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Business plan template?

In a serie of blog post, Guy Kawasaki gives template documents for financial forecast, business model and pitching.

To start with, the financial document reconcile vision and details. On one hand the document  support the vision with a non detailed 5 years forecasts. The goal is to check the basic assumptions behind the model. On the other hand, one sheet is dedicated to the next year forecasts in much more details.

Then comes the pitch.

 The business plan will be a full text version of the pitch.

In my opinion, this last document, unless you want to raise, can be replaced by more agile methods.

The book running lean for instance propose a methodology to iterate very quickly between business model hypothesis for web based ventures.



Some lessons from Bill Gross

Bill Gross is the founder and CEO of Idealab, a technology incubator headquartered in Pasadena, California.  Bill has created over 75 companies since 1996. He shares willingly his experience about creating and running successful organizations. I've collected some of  his ideas mainly from 2 speeches at Le web (video in the post) and at Stanford.
Focus always win — (as long as you choose the right focus). Do one thing extremely well to connect better with the customer.

  • Take risk — risk taking should be encouraged. Idealab favor this as the startup founding teams can go back to the incubator, which acts as a safety net in case of failure.
  • Mar­ket Power Rules — Try to find a rapidly grow­ing mar­ket, it’s like run­ning a race with a strong wind at your back. He illustrates that approach through a brilliant presentation of one of his projects: esolar (listen to the Stanford Podcast). If you have something new or ahead of competition it's too early by definition. In that case, survive until the market is ready.  Don't spend money too fast only to get market shares.
  • Follow your passions — you have to be in love with what you are doing — Every business will face huge chal­lenges that you will only over­come if you have deep pas­sion for the idea.
  • Give equity to unlock human potential — Even the receptionist should have a share.
  • Management teams — Get complementary/opposite skills in your start-up. This is the most important thing to have with a decent idea. Bill Gross learned this lesson through his personal experience. Successful companies among the 300 rounds of financing had balanced team skills. Those which were not successful didn't.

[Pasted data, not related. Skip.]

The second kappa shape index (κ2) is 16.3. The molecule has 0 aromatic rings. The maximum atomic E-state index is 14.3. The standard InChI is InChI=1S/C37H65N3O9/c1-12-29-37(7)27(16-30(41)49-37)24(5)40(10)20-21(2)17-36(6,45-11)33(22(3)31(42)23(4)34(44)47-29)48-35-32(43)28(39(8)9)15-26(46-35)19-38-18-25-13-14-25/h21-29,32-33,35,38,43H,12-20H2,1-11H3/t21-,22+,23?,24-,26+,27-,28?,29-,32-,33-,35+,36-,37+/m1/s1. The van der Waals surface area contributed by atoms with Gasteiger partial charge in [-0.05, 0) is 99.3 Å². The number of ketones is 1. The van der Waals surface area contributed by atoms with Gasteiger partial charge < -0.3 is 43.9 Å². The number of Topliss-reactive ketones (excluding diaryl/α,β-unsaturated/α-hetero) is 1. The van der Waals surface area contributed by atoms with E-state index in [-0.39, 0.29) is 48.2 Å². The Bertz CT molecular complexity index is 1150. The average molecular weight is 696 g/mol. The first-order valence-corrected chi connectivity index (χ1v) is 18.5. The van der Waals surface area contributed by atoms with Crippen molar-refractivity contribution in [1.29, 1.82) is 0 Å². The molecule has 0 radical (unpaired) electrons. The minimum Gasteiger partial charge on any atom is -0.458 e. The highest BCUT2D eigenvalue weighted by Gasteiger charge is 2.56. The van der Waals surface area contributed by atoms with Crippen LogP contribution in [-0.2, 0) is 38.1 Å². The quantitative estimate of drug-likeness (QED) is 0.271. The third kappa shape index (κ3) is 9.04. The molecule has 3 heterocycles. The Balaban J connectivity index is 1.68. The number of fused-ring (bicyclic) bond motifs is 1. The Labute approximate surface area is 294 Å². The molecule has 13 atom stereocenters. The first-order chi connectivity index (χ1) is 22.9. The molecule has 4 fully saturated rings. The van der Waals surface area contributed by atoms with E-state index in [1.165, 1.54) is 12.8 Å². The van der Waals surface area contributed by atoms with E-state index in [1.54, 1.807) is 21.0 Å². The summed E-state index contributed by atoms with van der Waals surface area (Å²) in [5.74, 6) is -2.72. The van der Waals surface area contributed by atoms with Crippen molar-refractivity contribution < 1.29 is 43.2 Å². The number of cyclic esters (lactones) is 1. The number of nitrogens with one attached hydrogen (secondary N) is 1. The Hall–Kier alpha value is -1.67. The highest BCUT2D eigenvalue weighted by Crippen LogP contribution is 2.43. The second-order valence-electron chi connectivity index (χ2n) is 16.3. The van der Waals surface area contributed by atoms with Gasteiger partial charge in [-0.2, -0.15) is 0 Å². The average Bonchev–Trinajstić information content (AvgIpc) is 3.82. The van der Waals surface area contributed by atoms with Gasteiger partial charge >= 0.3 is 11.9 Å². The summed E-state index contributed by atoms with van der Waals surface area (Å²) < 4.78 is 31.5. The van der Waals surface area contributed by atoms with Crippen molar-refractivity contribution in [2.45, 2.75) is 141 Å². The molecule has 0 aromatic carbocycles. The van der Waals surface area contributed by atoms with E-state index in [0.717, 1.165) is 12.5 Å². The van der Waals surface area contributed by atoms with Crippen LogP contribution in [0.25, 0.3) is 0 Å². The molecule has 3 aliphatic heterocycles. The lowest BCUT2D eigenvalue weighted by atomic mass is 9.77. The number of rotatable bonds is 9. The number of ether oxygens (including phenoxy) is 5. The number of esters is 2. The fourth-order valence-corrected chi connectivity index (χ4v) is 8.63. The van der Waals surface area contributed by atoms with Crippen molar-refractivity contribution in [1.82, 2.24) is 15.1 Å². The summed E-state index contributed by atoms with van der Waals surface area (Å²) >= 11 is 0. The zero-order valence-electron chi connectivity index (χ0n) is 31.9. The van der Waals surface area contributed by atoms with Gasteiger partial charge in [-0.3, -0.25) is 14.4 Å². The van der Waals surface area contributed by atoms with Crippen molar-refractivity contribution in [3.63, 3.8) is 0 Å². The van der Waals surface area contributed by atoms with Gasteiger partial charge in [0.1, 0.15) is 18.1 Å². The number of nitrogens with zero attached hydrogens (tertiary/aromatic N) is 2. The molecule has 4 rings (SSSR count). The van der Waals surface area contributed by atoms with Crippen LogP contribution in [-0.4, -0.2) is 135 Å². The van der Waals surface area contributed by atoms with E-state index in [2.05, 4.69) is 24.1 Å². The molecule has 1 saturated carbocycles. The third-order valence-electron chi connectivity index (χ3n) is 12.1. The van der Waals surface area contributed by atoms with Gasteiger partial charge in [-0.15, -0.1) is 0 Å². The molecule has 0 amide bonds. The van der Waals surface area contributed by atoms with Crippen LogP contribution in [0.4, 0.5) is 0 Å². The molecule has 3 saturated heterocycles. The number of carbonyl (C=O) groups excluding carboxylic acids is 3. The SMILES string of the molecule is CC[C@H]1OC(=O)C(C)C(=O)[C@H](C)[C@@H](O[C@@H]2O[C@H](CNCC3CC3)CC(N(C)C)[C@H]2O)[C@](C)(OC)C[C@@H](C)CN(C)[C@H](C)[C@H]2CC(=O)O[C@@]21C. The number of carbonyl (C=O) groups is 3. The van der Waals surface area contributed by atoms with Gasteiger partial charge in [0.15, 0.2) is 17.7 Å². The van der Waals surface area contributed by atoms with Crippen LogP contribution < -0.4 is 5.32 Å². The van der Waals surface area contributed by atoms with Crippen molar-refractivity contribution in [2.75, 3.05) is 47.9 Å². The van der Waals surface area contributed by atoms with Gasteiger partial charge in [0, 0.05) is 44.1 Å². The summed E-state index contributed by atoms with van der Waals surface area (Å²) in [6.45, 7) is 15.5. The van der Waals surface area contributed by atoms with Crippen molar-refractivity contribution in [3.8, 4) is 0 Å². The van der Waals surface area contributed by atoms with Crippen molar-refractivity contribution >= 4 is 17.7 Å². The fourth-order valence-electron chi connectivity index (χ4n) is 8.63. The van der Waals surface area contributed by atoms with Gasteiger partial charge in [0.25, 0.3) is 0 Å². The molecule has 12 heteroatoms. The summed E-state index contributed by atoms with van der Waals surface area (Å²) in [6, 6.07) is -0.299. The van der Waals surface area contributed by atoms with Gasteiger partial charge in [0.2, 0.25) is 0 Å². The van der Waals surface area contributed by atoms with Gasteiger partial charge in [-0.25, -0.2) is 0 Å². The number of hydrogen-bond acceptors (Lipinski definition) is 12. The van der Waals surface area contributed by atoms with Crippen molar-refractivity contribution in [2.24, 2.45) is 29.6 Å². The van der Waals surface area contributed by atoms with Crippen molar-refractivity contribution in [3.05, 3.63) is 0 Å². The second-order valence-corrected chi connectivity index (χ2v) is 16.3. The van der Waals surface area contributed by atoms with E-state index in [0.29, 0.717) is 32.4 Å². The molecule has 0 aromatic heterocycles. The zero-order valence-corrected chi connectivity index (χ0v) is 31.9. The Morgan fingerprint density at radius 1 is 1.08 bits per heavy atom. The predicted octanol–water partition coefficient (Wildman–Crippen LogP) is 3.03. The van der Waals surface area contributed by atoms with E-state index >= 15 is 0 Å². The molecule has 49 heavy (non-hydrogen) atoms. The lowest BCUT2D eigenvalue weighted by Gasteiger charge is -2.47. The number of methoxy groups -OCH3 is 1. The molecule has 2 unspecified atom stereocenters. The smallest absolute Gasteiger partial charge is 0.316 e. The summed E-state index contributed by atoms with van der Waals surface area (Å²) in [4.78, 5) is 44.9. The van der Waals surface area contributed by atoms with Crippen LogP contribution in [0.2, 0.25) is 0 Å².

• Hereafter  is one personality taxonomy among many others: producer, entrepreneur,  administrator, integrator. Everybody is dominant in one category and has weaknesses in the others. 
    • Producer makes things happens, sales to the consumer, all the execution stages to put a product in the hands of the customer.
    • Integrator, the person who is more the "people person". He gives balance to the company. He avoids that people will be at war with each other. He has more interest in what people are thinking than in execution.
    • Administrator. He is a bureaucrat. He puts systems in place. Pays the employees... Sometime the P hates the A because he wants to get things done and the A want to put a system in place.
    • Entrepreneur , gives the vision. Think in the future. Sees things ahead of time.
  •  Master the Demo — Learn­ing how to sell, to pitch, to explain, to demon­strate is one of the most valuable entre­pre­neur­ial skills.
  • Test — Find a way to test your core propo­si­tion as soon as possible. Even without a product.
  • Perseverance  — this is a tough one. You have to persevere but at the same time know when you must let go.



Some lessons from the young founders of Instagram

Instagram is a free photo sharing iPhone application. It has grown very quickly in 2010 to more than 10 million users.
In a presentation at Stanford, Instagram cofounders go through several myth according to them  people  believe in before creating their startup for real. Here is a selection:

  1. How to start a company is not explained in a written manual, nor written in a blog :) You have to deal with uncertainty and make snap decisions. This leads you to develop better guts.
  2. They insist on the need to be drawn in and passionate. The fact that you don't want a boss is not a good reason to become entrepreneur.
  3. Don't think about scaling at start.
  4. The hard thing is to find the problem to solve, not to find solutions to problems. They advise to list the major problems you want to solve, then verify this are the problems people are having by putting the product early in front of them. Even if the problem seems simple, simple problems are hard to solve at scale.
  5. Corollary,  don't start a stealth startup. You need to put the product in front of people and explain it. The ideal is to build a minimum viable product, as  advocated in  Ries' book: "the lean startup". You have to find the cheapest way to validate your hypothesis. Failing early and often is good. 
  6. How to deal with competition? They advise to focus on making the product you love and not over- thinking about competition.
  7. Check that co-founders have the same time horizon (cashing out after 6 month vs staying for the long run).

For more, you can listen to the podcast on itune university.
From Stanford to Startup - Kevin Systrom, Mike Krieger (Instagram)